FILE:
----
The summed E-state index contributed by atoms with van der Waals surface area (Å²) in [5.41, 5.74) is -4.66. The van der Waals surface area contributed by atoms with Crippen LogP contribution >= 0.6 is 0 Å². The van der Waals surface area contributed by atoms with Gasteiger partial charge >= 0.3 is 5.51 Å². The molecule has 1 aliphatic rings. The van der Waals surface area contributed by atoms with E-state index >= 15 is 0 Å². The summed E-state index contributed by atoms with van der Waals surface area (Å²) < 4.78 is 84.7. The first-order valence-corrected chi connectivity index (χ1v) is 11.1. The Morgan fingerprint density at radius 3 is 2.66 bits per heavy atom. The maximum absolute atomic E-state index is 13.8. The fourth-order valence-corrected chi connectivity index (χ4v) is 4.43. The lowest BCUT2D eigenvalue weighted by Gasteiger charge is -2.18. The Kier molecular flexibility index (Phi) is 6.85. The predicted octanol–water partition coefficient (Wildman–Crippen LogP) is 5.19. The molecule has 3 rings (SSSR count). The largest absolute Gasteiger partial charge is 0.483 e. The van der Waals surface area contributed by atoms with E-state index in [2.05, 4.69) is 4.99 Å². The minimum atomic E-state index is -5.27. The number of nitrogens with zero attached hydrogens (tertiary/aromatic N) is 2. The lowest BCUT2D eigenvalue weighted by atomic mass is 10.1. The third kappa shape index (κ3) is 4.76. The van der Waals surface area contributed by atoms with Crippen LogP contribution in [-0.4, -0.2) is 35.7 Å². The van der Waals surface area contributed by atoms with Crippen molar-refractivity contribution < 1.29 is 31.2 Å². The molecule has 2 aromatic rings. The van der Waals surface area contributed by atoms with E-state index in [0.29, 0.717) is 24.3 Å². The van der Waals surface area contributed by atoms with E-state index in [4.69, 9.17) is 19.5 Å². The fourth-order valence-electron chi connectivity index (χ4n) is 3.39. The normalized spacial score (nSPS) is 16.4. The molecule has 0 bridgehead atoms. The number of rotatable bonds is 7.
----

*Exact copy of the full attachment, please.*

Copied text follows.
The summed E-state index contributed by atoms with van der Waals surface area (Å²) in [5.41, 5.74) is -4.66. The van der Waals surface area contributed by atoms with Crippen LogP contribution >= 0.6 is 0 Å². The van der Waals surface area contributed by atoms with Gasteiger partial charge >= 0.3 is 5.51 Å². The molecule has 1 aliphatic rings. The van der Waals surface area contributed by atoms with E-state index >= 15 is 0 Å². The summed E-state index contributed by atoms with van der Waals surface area (Å²) < 4.78 is 84.7. The first-order valence-corrected chi connectivity index (χ1v) is 11.1. The Morgan fingerprint density at radius 3 is 2.66 bits per heavy atom. The maximum absolute atomic E-state index is 13.8. The fourth-order valence-corrected chi connectivity index (χ4v) is 4.43. The lowest BCUT2D eigenvalue weighted by Gasteiger charge is -2.18. The Kier molecular flexibility index (Phi) is 6.85. The predicted octanol–water partition coefficient (Wildman–Crippen LogP) is 5.19. The molecule has 3 rings (SSSR count). The largest absolute Gasteiger partial charge is 0.483 e. The van der Waals surface area contributed by atoms with E-state index in [2.05, 4.69) is 4.99 Å². The minimum atomic E-state index is -5.27. The number of nitrogens with zero attached hydrogens (tertiary/aromatic N) is 2. The lowest BCUT2D eigenvalue weighted by atomic mass is 10.1. The third kappa shape index (κ3) is 4.76. The van der Waals surface area contributed by atoms with Crippen LogP contribution in [-0.4, -0.2) is 35.7 Å². The van der Waals surface area contributed by atoms with Crippen molar-refractivity contribution < 1.29 is 31.2 Å². The molecule has 2 aromatic rings. The van der Waals surface area contributed by atoms with E-state index in [0.29, 0.717) is 24.3 Å². The van der Waals surface area contributed by atoms with E-state index in [4.69, 9.17) is 19.5 Å². The fourth-order valence-electron chi connectivity index (χ4n) is 3.39. The normalized spacial score (nSPS) is 16.4. The molecule has 0 bridgehead atoms. The number of rotatable bonds is 7.